By Josef Woodard
A history-steeped festival thrives with renewed vitality.
JazzFest Berlin is steeped in history, or more specifically, shifting frameworks of history. The festival celebrated its 60th edition in early November, and plans a 60th anniversary event next year. Festival number 60 went down in grand, adventure-injected style, under the apt motto of “Spinning Time.”
The festival launched in 1964, at a time when West Berlin was walled off from the Eastern sector and was busy asserting its cultural might. Forward-thinking trombonist Albert Mangelsdorf was a founding father and Martin Luther King Jr. famously wrote words of praise for the liberating metaphor of the festival, the divided city and of jazz itself.
“Jazz is exported to the world,” MLK wrote. “For in a particular struggle of the Negro in America, there is something akin to the universal struggle of modern man. Everybody has the blues. Everybody longs for meaning. Everybody needs to clap hands and be happy. Everybody longs for faith. In music, especially this broad category called jazz, there is a stepping stone towards all these.”
Fast forward several decades and the festival’s current chapter has reached a new historic charter. Under the guidance of game-changing director Nadin Deventer, the festival’s first woman director, the event’s reputation has been re-energized as a progressive outpost.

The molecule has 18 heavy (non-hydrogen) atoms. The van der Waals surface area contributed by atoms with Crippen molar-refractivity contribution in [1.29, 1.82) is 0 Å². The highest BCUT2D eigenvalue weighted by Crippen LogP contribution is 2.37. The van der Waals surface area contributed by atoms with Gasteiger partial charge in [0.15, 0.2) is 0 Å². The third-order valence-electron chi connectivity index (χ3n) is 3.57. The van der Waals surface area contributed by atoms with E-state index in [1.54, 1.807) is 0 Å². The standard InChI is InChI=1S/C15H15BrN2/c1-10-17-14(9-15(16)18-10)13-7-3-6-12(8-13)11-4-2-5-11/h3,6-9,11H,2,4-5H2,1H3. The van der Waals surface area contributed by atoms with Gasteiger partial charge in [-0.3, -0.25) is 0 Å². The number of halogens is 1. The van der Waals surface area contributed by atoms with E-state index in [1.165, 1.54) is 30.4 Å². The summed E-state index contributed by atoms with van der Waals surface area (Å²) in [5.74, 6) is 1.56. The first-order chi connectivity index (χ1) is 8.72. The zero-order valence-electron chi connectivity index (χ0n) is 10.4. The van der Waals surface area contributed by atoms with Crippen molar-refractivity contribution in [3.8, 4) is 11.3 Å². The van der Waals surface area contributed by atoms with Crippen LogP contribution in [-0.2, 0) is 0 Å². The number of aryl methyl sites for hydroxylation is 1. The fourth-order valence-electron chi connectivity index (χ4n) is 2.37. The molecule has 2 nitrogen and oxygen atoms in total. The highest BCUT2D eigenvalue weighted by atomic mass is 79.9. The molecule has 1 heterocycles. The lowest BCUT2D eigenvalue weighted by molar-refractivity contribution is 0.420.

Deventer resourcefully prevailed through tough pandemic years and is now in full flight, having crafted a stellar 2023 program. While a clear and duly spotlighted centerpiece of the festival program was a newly commissioned, hour-long work by Henry Threadgill — in collusion with the Berlin-based Potsa Lotsa — many of the most memorable shows featured important female artists, including German-born/Brooklyn-based saxophonist Ingrid Laubrock; keyboardist-project maker and composer Kaja Dracksler, from Slovenia; and French pianist-bandleader Eve Risser with her West African-infused Red Desert Orchestra.
The duo of pianist Sylvie Courvoisier and guitarist Mary Halvorson kicked off the festival in its central Haus der Berliner Festspiele venue with their cerebral yet visceral savvy. Another steamy set came courtesy of the fascinating Canadian-turned-California trumpeter Steph Richards, whose inside-outside approach with her band (featuring pianist Joshua White) made for a riveting late-night set at Quasimodo, a hip basement venue.